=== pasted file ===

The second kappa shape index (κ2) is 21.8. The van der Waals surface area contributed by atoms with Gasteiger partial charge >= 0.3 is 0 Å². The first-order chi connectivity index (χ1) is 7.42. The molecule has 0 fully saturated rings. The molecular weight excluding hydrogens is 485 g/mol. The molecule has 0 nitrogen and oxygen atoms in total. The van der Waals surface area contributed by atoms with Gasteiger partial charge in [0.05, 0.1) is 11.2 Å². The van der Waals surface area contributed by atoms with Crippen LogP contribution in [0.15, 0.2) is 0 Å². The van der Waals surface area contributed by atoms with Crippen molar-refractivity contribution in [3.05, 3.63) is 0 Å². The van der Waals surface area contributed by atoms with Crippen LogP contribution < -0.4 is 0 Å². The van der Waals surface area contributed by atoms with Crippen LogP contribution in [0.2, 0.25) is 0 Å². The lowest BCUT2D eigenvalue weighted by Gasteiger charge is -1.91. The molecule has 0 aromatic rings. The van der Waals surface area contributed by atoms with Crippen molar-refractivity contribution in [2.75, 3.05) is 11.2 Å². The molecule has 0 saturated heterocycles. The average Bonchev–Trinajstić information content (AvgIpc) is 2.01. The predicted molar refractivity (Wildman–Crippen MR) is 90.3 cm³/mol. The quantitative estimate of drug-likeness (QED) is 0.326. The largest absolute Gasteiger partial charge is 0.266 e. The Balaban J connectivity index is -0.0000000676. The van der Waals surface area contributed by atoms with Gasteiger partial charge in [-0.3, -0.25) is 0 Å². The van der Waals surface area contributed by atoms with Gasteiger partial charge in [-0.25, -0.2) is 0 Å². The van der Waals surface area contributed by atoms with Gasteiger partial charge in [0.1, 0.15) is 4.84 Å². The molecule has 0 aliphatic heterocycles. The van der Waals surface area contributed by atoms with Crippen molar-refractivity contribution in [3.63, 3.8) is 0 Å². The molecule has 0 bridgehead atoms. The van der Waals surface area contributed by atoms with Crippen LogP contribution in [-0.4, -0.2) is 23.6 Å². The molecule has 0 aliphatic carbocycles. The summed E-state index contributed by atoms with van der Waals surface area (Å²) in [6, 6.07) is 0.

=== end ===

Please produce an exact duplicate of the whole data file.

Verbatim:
The second kappa shape index (κ2) is 21.8. The van der Waals surface area contributed by atoms with Gasteiger partial charge >= 0.3 is 0 Å². The first-order chi connectivity index (χ1) is 7.42. The molecule has 0 fully saturated rings. The molecular weight excluding hydrogens is 485 g/mol. The molecule has 0 nitrogen and oxygen atoms in total. The van der Waals surface area contributed by atoms with Gasteiger partial charge in [0.05, 0.1) is 11.2 Å². The van der Waals surface area contributed by atoms with Crippen LogP contribution in [0.15, 0.2) is 0 Å². The van der Waals surface area contributed by atoms with Crippen molar-refractivity contribution in [3.05, 3.63) is 0 Å². The van der Waals surface area contributed by atoms with Crippen LogP contribution < -0.4 is 0 Å². The van der Waals surface area contributed by atoms with Crippen LogP contribution in [0.2, 0.25) is 0 Å². The lowest BCUT2D eigenvalue weighted by Gasteiger charge is -1.91. The molecule has 0 aromatic rings. The van der Waals surface area contributed by atoms with Crippen molar-refractivity contribution in [2.75, 3.05) is 11.2 Å². The molecule has 0 saturated heterocycles. The average Bonchev–Trinajstić information content (AvgIpc) is 2.01. The predicted molar refractivity (Wildman–Crippen MR) is 90.3 cm³/mol. The quantitative estimate of drug-likeness (QED) is 0.326. The largest absolute Gasteiger partial charge is 0.266 e. The Balaban J connectivity index is -0.0000000676. The van der Waals surface area contributed by atoms with Gasteiger partial charge in [-0.3, -0.25) is 0 Å². The van der Waals surface area contributed by atoms with Gasteiger partial charge in [-0.25, -0.2) is 0 Å². The van der Waals surface area contributed by atoms with Gasteiger partial charge in [0.1, 0.15) is 4.84 Å². The molecule has 0 aliphatic heterocycles. The van der Waals surface area contributed by atoms with Crippen molar-refractivity contribution in [3.63, 3.8) is 0 Å². The molecule has 0 bridgehead atoms. The van der Waals surface area contributed by atoms with Crippen LogP contribution in [-0.4, -0.2) is 23.6 Å². The molecule has 0 aliphatic carbocycles. The summed E-state index contributed by atoms with van der Waals surface area (Å²) in [6, 6.07) is 0.